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[HanCinema's Film Review] "Asura: The City of Madness"

2016/10/01

Former cop Do-kyeong (played by Jung Woo-sung) lays out the basic theme of "Asura: The City of Madness" pretty clearly in the opening narration panorama above his local wasteland. People are terrible. And we should hate them all. Every last one. Especially Sung-bae (played by Hwang Jung-min), the crooked mayor who Do-kyeong works for on account of needing the money. All right, then, what about the anti-corruption unit, led by Cha-in (played by Kwak Do-won)? Never mind, he's just as savage as Sung-bae. Maybe action rookie Seon-mo (played by Ju Ji-hoon) can inspire some optimism? Ha ha, no.

"Asura: The City of Madness" is the kind of movie that seems to exist for no other purpose except to remind us that the world is a miserable place and we're all doomed. It's hard to imagine what else director Kim Seong-su could have possibly been going for. The camera constantly just moves away from one repulsive character to another, the main difference being the specific brand of degrading nihilistic abuse employed by the one currently in focus.

With Sung-bae, the drug of choice is explicit power trip. He parades around half-naked in front of subordinates screaming like a crazy person mostly because he knows no one has the guts to make him stop. Cha-in likes to be the chessmaster who's in control of everything behind the scenes- and unsurprisingly is somewhat nicer to his subordinates, even while being unnecessarily brutal to everyone else. Seon-mo does the dirty work- that is, he's the immediate impetus for most of the film's more grotesque scenes of violence.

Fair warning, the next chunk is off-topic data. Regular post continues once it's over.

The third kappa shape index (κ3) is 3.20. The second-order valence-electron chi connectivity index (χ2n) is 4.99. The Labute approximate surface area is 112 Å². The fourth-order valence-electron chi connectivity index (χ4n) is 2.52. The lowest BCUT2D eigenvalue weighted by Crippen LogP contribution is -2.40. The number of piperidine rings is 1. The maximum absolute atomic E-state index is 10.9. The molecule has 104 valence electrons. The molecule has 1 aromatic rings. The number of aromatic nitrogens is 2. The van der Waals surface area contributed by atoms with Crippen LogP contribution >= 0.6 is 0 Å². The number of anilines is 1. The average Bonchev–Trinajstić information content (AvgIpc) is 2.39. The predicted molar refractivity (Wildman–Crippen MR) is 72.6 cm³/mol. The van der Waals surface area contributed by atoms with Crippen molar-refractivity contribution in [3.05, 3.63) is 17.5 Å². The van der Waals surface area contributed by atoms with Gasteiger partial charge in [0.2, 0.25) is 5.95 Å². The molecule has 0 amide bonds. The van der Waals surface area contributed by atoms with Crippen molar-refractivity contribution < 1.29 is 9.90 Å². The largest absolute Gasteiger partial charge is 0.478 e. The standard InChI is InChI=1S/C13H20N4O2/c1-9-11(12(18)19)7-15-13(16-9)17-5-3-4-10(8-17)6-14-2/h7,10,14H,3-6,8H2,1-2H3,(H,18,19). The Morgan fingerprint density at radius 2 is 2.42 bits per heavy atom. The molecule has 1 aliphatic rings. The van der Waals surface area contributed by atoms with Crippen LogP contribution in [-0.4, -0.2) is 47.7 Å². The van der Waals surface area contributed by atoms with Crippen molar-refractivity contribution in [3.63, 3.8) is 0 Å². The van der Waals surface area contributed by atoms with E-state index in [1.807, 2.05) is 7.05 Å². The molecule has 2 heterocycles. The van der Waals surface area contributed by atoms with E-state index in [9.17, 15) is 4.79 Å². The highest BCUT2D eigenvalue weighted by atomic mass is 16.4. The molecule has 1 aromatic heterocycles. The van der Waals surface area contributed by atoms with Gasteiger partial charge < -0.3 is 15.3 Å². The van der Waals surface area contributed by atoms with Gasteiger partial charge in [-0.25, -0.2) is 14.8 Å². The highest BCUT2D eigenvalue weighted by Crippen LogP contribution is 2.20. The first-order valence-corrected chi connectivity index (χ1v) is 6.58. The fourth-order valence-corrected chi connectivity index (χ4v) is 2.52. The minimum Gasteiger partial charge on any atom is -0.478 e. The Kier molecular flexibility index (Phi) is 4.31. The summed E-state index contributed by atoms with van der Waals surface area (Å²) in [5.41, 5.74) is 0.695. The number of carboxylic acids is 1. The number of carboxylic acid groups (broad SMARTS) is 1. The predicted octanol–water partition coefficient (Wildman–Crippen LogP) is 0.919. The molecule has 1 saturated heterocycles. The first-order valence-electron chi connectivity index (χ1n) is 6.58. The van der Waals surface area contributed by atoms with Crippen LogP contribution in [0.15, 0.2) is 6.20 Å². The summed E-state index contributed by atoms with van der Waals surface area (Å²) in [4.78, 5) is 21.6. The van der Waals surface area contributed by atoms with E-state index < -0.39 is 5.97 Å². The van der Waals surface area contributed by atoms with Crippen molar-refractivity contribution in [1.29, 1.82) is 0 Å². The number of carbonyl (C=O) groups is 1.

Do-kyeong...has surprisingly little to do with any of this. His role in the story is to just be jerked around between Sung-bae and Cha-in until finally the poor man snaps. While Do-kyeong is fairly indifferent to the actual goals of the three antagonists, they're such genuinely repugnant people on a personal level that Do-kyeong ultimately manages to power himself through the sheer power of spite alone.

Yet even Do-kyeong isn't all that likable. Sure, he's got a sick wife. But, well, that's really about it. Director Kim Seong-su is so obsessed with making the villains unpleasant he never really gets around to giving anyone else any kind of sympathetic characterization. After a certain point simply wanting horrible characters to die stops being sufficient inducement on its own. As Seon-mo's character demonstrates, whoever replaces Sung-bae and Cha-in is probably going to be just as bad as they are, if not worse.

If you're looking for an ultra-dark violent crime thriller the production values are certainly above average. All the same, I happen to be one of those people who like it when highly stylized movies have some sort of actual point. If you squint really hard you might be able to squeeze some subtext out of the film's plot, which has to do with property development deals, but honestly, this is window-dressing. "Asura: The City of Madness" is about godlike action movie stars battling each other for the sake of battling each other. Nothing more, nothing else.

Review by William Schwartz

"Asura: The City of Madness" is directed by Kim Seong-su and features Jung Woo-sung, Hwang Jung-min, Ju Ji-hoon, Kwak Do-won, Jung Man-sik and Yoon Ji-hye.

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